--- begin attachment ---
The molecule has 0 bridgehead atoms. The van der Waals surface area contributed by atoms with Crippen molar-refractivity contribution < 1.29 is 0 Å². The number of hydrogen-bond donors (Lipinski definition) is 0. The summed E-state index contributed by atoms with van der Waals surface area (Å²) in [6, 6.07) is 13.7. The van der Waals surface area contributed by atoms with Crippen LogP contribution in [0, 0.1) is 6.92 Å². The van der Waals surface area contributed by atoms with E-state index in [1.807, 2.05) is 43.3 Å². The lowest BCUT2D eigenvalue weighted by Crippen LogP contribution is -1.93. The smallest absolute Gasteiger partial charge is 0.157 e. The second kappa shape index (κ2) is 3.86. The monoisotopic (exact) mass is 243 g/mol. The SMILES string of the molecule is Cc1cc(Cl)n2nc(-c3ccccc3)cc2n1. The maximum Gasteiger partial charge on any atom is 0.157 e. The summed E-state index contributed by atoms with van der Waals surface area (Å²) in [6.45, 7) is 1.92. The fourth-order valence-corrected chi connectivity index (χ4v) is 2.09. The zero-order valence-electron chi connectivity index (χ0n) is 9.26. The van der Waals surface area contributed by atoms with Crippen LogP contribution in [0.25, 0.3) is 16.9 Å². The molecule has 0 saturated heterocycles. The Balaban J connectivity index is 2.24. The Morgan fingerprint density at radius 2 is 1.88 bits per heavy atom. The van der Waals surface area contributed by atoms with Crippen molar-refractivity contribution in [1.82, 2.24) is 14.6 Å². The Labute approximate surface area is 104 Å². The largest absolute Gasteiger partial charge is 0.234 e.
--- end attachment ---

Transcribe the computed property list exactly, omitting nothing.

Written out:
The molecule has 0 bridgehead atoms. The van der Waals surface area contributed by atoms with Crippen molar-refractivity contribution < 1.29 is 0 Å². The number of hydrogen-bond donors (Lipinski definition) is 0. The summed E-state index contributed by atoms with van der Waals surface area (Å²) in [6, 6.07) is 13.7. The van der Waals surface area contributed by atoms with Crippen LogP contribution in [0, 0.1) is 6.92 Å². The van der Waals surface area contributed by atoms with E-state index in [1.807, 2.05) is 43.3 Å². The lowest BCUT2D eigenvalue weighted by Crippen LogP contribution is -1.93. The smallest absolute Gasteiger partial charge is 0.157 e. The second kappa shape index (κ2) is 3.86. The monoisotopic (exact) mass is 243 g/mol. The SMILES string of the molecule is Cc1cc(Cl)n2nc(-c3ccccc3)cc2n1. The maximum Gasteiger partial charge on any atom is 0.157 e. The summed E-state index contributed by atoms with van der Waals surface area (Å²) in [6.45, 7) is 1.92. The fourth-order valence-corrected chi connectivity index (χ4v) is 2.09. The zero-order valence-electron chi connectivity index (χ0n) is 9.26. The van der Waals surface area contributed by atoms with Crippen LogP contribution in [0.25, 0.3) is 16.9 Å². The molecule has 0 saturated heterocycles. The Balaban J connectivity index is 2.24. The Morgan fingerprint density at radius 2 is 1.88 bits per heavy atom. The van der Waals surface area contributed by atoms with Crippen molar-refractivity contribution in [1.82, 2.24) is 14.6 Å². The Labute approximate surface area is 104 Å². The largest absolute Gasteiger partial charge is 0.234 e.